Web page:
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Court asked to vacate its order in tax refund case

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THE law firm replacing the Attorney General’s Office in representing the government of Guam in the tax refund class action suit in the District Court of Guam is asking the judge to vacate her latest order because it was issued “prematurely” since they had not finalized a contract on the agreement.

In a request filed last week for the court to vacate its order of substitution of counsel, Attorney Michael Pangelinan wrote that his firm Calvo, Fisher & Jacob LLP and the defendants in the case haven’t signed an agreement engagement yet, despite Assistant Attorney General Kenneth Orcutt previously informing the court that a contract was in the process of being finalized and signed.

Judge Consuelo Marshall issued her order on March 28, granting Orcutt’s motion for the Attorney General of Guam to withdraw and substitute attorneys from the Calvo, Fisher & Jacob firm as counsel to the government of Guam in the case.

Pangelinan explained that neither the Calvo firm nor the Governor’s Office have given its authorization or consent for the Calvo firm to enter an appearance on behalf of the defendants in the case.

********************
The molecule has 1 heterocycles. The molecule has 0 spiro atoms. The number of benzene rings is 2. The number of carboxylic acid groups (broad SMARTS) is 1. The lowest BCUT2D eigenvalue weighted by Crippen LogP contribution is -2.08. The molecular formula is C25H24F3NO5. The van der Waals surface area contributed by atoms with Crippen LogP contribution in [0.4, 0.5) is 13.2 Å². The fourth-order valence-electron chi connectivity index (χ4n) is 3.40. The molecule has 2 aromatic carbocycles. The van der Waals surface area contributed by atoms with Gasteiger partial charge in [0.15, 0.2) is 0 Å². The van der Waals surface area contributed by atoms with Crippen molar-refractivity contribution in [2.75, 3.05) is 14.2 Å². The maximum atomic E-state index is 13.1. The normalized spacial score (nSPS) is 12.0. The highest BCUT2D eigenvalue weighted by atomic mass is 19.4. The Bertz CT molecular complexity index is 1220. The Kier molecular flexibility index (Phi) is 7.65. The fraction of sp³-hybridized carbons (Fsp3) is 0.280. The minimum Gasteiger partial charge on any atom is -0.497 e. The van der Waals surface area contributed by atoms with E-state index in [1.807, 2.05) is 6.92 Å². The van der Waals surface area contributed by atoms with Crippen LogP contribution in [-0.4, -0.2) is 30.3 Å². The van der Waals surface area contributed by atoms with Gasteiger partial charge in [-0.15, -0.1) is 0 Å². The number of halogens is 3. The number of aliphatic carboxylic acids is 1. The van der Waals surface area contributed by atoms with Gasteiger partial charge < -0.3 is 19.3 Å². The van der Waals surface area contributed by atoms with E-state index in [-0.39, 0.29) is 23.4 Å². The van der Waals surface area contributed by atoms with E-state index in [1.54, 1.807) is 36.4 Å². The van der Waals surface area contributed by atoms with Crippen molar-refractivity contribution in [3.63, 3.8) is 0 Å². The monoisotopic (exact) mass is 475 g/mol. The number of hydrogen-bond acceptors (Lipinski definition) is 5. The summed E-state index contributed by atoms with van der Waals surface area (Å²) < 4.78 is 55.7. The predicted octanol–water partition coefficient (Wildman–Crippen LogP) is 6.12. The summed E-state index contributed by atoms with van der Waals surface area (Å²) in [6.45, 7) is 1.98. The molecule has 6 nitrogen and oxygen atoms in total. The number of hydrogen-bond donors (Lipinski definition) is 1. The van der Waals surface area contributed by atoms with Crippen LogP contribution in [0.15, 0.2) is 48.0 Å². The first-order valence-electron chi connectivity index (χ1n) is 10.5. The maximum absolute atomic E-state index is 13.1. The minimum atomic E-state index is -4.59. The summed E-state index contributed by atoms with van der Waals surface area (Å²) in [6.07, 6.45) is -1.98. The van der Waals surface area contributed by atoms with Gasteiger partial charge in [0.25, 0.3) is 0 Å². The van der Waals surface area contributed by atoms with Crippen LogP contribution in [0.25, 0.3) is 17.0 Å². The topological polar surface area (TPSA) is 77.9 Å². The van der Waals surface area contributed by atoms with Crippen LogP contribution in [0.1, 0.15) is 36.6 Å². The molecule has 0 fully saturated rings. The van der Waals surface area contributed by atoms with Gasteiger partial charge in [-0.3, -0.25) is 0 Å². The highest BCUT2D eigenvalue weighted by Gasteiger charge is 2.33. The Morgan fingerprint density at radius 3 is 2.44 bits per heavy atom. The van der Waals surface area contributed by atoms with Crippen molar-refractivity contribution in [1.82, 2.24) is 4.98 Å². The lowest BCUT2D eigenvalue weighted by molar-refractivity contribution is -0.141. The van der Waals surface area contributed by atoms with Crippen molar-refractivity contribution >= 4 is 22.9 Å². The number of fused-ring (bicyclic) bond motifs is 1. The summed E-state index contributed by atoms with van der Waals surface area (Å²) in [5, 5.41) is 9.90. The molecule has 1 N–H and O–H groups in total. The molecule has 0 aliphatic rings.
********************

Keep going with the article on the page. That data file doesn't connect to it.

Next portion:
“We believe that the court issued the substitution order prematurely,” he said, arguing for the order to be void because it was based upon a “mistake of fact.”

Until the contract is finalized, Pangelinan explained, his firm will not enter the case and the AG’s Office will continue to represent GovGuam.

“The Calvo firm cannot appear as counsel of record for the defendants until a) the Calvo firm executes an engagement agreement with the defendants; and b) the parties and their counsel execute a substitution of attorneys,” Pangelinan wrote. “Until then, the Attorney General of Guam is still counsel of record and should continue as counsel of record for the defendants.”

The AGO, meanwhile, supported the Calvo firm’s motion to vacate the order, in a notice filed on Friday.

“At the time the Attorney General filed the Motion For Order Allowing Withdrawal of Attorneys For Defendants, the undersigned understood that the signing of the contract authorizing Calvo, Fisher & Jacob to represent defendants was imminent,” wrote AAG Orcutt. “However, because the contract had not been signed, the undersigned submitted a proposed order by which the court would merely be authorizing the filing of a substitution of attorneys for defendants as opposed to an order actually substituting attorneys.”

Orcutt wrote that he regrets any confusion resulting from the motion to withdraw but noted that the AGO supports the Calvo firm’s motion to vacate the court order.

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